After outcry, lawmakers scrap plans to slash funding for ‘Moonlight’ alumni’s school

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Lawmakers in Tallahassee have reversed course on plans to cut $650,000 in state grant funding to the Miami arts school whose alumni helped create the Oscar-winning film “Moonlight” and the Broadway hit “Hamilton.”

On Saturday morning, the Florida House asked for $500,000 for New World School of the Arts, which would still represent a cut of $150,000 in funding, but is a drastic change from the House’s previous proposal to entirely defund the school. The funding is still under negotiation, talks that now elevate to the full Appropriations chairmen. The Senate also originally proposed cutting all funding to New World, but then proposed $20,000.

Miami-Dade Schools Superintendent Alberto Carvalho said he was encouraged by the House’s reversal. “The recent House allocation of $500,000 to New World School of the Arts is an encouraging step in the right direction. We are hopeful that the Senate will actually counter with full restoration to the current year’s level,” he said in a text.

Since its creation by the Florida Legislature in 1984, New World has educated students who have gone on to create award-winning films and Broadway hits and build successful careers in dance and the visual arts. As news of the Legislature’s plans spread on Friday, some of the school’s notable alumni took to social media in protest.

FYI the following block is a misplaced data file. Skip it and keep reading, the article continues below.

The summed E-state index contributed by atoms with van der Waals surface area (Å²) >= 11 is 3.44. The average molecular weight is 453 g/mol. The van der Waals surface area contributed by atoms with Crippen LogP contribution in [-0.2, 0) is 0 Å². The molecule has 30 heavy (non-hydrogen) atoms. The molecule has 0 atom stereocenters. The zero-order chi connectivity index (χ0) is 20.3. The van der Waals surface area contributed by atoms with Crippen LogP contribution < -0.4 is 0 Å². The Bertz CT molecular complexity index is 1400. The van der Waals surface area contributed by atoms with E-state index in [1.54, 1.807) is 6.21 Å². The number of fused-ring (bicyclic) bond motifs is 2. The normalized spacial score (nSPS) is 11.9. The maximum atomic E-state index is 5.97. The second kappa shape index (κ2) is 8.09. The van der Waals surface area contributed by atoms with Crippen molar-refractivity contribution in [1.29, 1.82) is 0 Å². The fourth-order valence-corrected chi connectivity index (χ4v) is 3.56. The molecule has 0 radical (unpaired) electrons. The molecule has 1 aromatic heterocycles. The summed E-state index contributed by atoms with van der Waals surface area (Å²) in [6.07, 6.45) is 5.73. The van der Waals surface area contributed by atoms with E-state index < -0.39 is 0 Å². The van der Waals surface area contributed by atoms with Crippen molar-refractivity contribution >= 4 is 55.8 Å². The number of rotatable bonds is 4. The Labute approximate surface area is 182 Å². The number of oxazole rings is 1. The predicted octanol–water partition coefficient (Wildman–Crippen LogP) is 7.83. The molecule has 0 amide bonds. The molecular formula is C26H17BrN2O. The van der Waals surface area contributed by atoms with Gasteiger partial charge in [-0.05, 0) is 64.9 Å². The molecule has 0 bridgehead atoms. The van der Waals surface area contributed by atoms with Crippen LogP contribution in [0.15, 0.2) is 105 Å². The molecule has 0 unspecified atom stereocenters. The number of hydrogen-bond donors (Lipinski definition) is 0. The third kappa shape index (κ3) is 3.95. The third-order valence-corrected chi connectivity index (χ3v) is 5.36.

New World alumnus Alex Lacamoire, the music director for the Broadway hit “Hamilton,” asked his followers to call Rep. Roy Hardemon, D-Miami. “My arts HS @NWSA_MIAMI is in danger of severely losing funding,” he tweeted.

Tarell Alvin McCraney, a New World alum who wrote the play that served as the basis for “Moonlight,” posted a plea to save the school’s funding on Facebook. He asked supporters to call Hardemon “And tell em that a kid with no hope who found his way at new world sent you.”

Funding for the school’s core academic programs comes from the same pot of state and local education money as any other school, but the state grant funds the supplies, equipment and venue rentals that sustain the arts programs. “It’s not the academic piece, it’s all of the other pieces that are part of a high-end, nationally recognized visual and performing arts school,” said Iraida Mendez-Cartaya, an associate superintendent at the Miami-Dade school district who lobbies in Tallahassee on the district’s behalf.

The school is operated by the Miami-Dade school district in collaboration with Miami Dade College and the University of Florida.

This story will be updated as more information becomes available.

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